Here is an interesting development described in this article from the Ekathimerini: the Greek Soccer Federation (EPO) is essentially being taken over by the FIFA. Reasons given are:
"The FIFA Council was briefed on the different issues faced by the Greek federation in recent months, such as the tense relationships with the authorities, due partly to discrepancies between national laws and the independence of the federation, the resignation of the president and other members of the federation's executive committee due to judicial procedures, the allegations linked to refereeing, as well as the difficulties surrounding the management of ethics cases."
And the reaction from the Greek government? Unacceptable colonialist behavior on the part of FIFA? Illegal intervention in national sovereignty? Greece being made a soccer colony by foreigners?
Not at all! Greece's Deputy Sports Minister Stavros Kontonis welcomed the move as "a positive development which will be combined with the placement of worthy people to manage a problem that has plagued Greek sports for years".
Well, if it works for the soccer federation, would it perhaps work elsewhere as well?
The interview is undoubtedly music to the ears of foreigners with an interest in Greece; or to so-called internationalists. Particularly if they have a background at an Anglo-American elite school and professional experience at an Anglo-American company. Mr. Mitsotakis' command of the English language is outstanding (on par with that of Yanis Varoufakis'). The way he handles himself is impressive and would be respected in any international boardroom. Last but not least, he seems very intelligent.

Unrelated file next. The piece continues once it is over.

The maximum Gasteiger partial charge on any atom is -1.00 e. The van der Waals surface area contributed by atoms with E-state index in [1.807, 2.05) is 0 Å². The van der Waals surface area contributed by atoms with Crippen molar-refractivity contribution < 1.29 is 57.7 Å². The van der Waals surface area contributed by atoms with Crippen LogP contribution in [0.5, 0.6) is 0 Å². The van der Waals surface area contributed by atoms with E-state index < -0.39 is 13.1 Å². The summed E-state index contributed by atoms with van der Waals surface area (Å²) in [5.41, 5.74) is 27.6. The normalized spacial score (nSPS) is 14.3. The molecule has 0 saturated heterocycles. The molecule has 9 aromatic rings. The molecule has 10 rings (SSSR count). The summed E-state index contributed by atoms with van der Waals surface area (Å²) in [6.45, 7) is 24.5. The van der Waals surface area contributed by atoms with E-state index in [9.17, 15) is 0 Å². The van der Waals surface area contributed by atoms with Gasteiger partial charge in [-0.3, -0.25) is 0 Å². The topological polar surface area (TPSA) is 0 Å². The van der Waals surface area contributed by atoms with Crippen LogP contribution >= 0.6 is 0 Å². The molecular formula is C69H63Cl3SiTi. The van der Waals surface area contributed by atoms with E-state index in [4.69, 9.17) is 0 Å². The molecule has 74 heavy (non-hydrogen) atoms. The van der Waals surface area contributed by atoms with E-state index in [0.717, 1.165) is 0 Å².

I am reminded of an experience I had in London back in 1972 when I had just joined an American bank there. I was assigned to the American who handled ship financing for Greek shippers. One day, a potential new Greek customer came in for an appointment with the American and I was invited to listen in. The Greek was utterly polished. A Savile Row suit, a perfect pocket square, perfectly groomed, super manners of an 'old boy', Oxford accent, etc. I was most impressed and I thought the American would be, too. I asked him after the meeting what his impression was. The American said: "I don't know. I have an awkward feeling. He emphasized so much being Greek but he just didn't seem Greek".
As important as it will be for the next Greek Prime Minister to be trusted and respected by foreigners, it will be even more important for him to have to support of his Greek countrymen; to be perceived as 'one of us'. The interviewer asked Mitsotakis about this and Mitsotakis said that he always felt perfectly comfortable speaking 'with regular Greeks'. One thing is for sure: Mitsotakis is not a regular Greek!